Hageman factor1 with contact from collagen
can be sufficient to convert the zymogen.
Fitzgerald’s2 not needed,
but often has speeded
the addition of “a” to XI.
When your body’s subjected to contusing,
factor XI can help stop the bruising.
With calcium’s aid,
factor IXa3 is made,
and from here on it gets more confusing.
You may think all this stuff is insipid,
but with calcium, VIIIa, and some phospholipids,4
tenase is formed
as per the norm,
and at prothrombinase,5 intrinsic has ended.
If you’re dying from a traumatic hemorrhage,
your body can make its own bandage.
Factor III is released,
and calcium completes
The common pathway’s where it all comes together
and saves you from the brink of the nether.
put their foot in the door
and then thrombin10 starts building the anchor.
This one can be a tough customer:
Factors V and VIII swoop
in positive feedback loops13
and XIIIa14 transmutes fibrin polymer.
Lysis is launched by tissue plasminogen activator.15
This enzyme causes serine to splinter.
Now plasmin’s16 adrift
inciting a rift,
and D fragments can bind with twin sisters.17
Factor VIII18 and von Willebrand’s factor stick,
and with platelets they help “make blood thick.”
This starts the plug
and it makes me quite smug
to know I won’t die from this prick.
Protein C, with V and VIII, interacts.
A serine protease, these factors it cracks.
And with great behest
promotes coag. arrest
by scaling feedback loops to contract.
Thrombin will activate more protein C
slowing hemostasis against I, V, VIII, and XIII.19
Much more deflation
is at work in this thrombotic scene.
But wait, there’s still more to be regulated!
Thrombin itself will be moderated.
AT III20 will append
to XI, IX, and X
and protease function has just been obliterated.
I hope that you find this to fit,
because for it I have used up my wit.
You’ve made me love heme.
About blood I will dream,
and next semester we’ll write up a skit!
Unveiling the Right Side highlights the creative side of our readers and members of the clinical chemistry community. From photography to poetry, this section is dedicated to encouraging chemists to think with their left and right sides. Share your passion and submit to www.clinchem.org! For more information, please see the Information for Authors at http://www.clinchem.org/info_ar/info_authors.shtml. The opinions expressed in “Unveiling the Right Side” are those of individual authors and unless clearly labeled do not represent the opinions or policies of the Journal.
Author Contributions: All authors confirmed they have contributed to the intellectual content of this paper and have met the following 3 requirements: (a) significant contributions to the conception and design, acquisition of data, or analysis and interpretation of data; (b) drafting or revising the article for intellectual content; and (c) final approval of the published article.
Authors’ Disclosures of Potential Conflicts of Interest: Upon manuscript submission, all authors completed the Disclosures of Potential Conflict of Interest form. Potential conflicts of interest:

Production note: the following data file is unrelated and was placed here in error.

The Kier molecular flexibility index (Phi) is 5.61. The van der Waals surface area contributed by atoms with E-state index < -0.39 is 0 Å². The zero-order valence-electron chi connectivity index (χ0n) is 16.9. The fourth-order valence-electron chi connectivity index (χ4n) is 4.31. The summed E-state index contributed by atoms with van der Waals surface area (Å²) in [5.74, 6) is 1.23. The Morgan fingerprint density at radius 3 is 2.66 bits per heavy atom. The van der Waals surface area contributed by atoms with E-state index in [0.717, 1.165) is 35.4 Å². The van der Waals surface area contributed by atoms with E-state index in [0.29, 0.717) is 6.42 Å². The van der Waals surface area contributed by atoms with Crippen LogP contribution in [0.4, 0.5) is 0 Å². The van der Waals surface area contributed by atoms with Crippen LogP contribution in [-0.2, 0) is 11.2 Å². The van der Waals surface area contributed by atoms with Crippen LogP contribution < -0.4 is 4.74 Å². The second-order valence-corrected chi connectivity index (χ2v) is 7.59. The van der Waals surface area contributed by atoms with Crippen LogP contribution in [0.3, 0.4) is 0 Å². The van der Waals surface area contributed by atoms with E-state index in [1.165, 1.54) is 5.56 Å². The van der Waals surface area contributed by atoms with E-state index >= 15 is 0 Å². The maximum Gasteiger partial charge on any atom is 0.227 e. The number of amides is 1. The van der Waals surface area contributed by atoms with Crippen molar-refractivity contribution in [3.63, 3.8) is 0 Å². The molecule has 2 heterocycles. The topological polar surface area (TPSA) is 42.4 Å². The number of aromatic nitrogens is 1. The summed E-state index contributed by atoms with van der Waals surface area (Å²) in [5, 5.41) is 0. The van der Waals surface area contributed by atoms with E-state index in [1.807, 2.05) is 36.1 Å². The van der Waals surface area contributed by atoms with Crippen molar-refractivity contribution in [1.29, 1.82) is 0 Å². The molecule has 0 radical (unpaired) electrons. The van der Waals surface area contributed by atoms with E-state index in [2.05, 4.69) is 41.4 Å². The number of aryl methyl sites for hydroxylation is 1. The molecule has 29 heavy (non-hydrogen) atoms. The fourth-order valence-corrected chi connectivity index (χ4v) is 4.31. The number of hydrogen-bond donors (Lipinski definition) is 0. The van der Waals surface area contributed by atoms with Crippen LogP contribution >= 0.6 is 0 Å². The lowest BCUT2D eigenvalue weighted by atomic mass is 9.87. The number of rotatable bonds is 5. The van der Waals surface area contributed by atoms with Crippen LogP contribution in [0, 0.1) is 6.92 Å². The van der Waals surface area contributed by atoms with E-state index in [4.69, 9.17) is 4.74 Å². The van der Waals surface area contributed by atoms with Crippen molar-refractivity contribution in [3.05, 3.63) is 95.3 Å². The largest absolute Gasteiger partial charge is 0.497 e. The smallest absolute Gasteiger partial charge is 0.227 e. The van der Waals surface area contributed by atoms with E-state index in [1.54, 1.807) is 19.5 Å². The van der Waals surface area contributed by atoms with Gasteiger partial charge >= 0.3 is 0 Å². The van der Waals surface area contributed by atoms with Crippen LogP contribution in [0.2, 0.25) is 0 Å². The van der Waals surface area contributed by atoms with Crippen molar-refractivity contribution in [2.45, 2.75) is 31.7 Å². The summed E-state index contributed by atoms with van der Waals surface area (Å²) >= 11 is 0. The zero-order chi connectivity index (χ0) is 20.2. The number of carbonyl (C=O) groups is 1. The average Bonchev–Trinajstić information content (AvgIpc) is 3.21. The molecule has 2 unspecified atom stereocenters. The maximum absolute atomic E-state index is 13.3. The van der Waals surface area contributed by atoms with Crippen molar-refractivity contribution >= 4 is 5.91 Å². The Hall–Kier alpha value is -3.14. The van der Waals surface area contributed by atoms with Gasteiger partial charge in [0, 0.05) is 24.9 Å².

Employment or Leadership: K.A. Fay, Michigan Tech University, Aspirus Keweenaw Hospital.
Consultant or Advisory Role: None declared.
Stock Ownership: None declared.
Honoraria: K.A. Fay, University of Wisconsin La Crosse.
Research Funding: None declared.
Expert Testimony: None declared.
Role of Sponsor: The funding organizations played no role in the design of study, choice of enrolled patients, review and interpretation of data, or preparation or approval of manuscript.
↵1. Hageman factor is also known as factor XII, which is a contact factor.
↵2. Fitzgerald factor is also known as high molecular weight kininogen. This forms a complex with kallikrein (formed by prekallikrein) to help factor XI convert to Xla.
↵3. Factor IX, Christmas factor, is a vitamin K-dependent factor.
↵4. Platelet factor 3 (PF3) is part of the tenase complex.
↵5. The prothrombinase complex activates prothrombin (factor II) to thrombin (factor IIa) and includes factors Xa and Va, calcium ions, and phospholipids.
↵6. Proconvertin is known as factor VII, another vitamin K-dependent factor.
↵7. TF stands for tissue factor, factor III.
↵8. Proaccelerin (factor V) is predominantly activated by thrombin (factor IIa).
↵9. Calcium (factor IV), along with factor Va and platelet-activating factor 3, has a role in activating factor II and IIa.
↵10. Prothrombin (factor II), after activation, activates I, V, VIII, and XIII, VIIIa works in the intrinsic pathway and Va enter a positive feedback loop with Xa as stated in this limerick.
↵11. Factor II (prothrombin), when activated, becomes thrombin, which activates factor I.
↵12. Factor I is fibrinogen.
↵13. VIlla:C (antihemophilic factor) enhances coagulation as part of the tenase complex, which activates factor X and causes more activation of factor VIII downstream (positive feedback loop). Factor V (labile factor) forms part of the prothrombinase complex, which activates prothrombin (factor II), which activates more factor V (also positive feedback loop).
↵14. Factor XIIIa is fibrin-stabilizing factor. It covalently cross-links fibrin polymers to form a stable fibrin polymer network—a stable fibrin clot.
↵15. TPA is a serine protease that activates plasminogen to plasmin.
↵16. Plasmin breaks down fibrin to X fragments, then further to Y and D fragments. The Y fragment is broken down to an E and a D fragment.
↵17. This refers to the formation of D-dimers.
↵18. Factor VIII is composed of 2 separate molecular entities, a carrier protein called von Willebrand factor (vWF) and a procoagulant called factor VIII:C.
↵19. Thrombin also activates factors I, V, VIII, and XIII, which generally upregulates hemostatis.
↵20. Antithrombin III is a general serine protease inhibitor. It also activates kallikrein and plasmin.
- © 2010 The American Association for Clinical Chemistry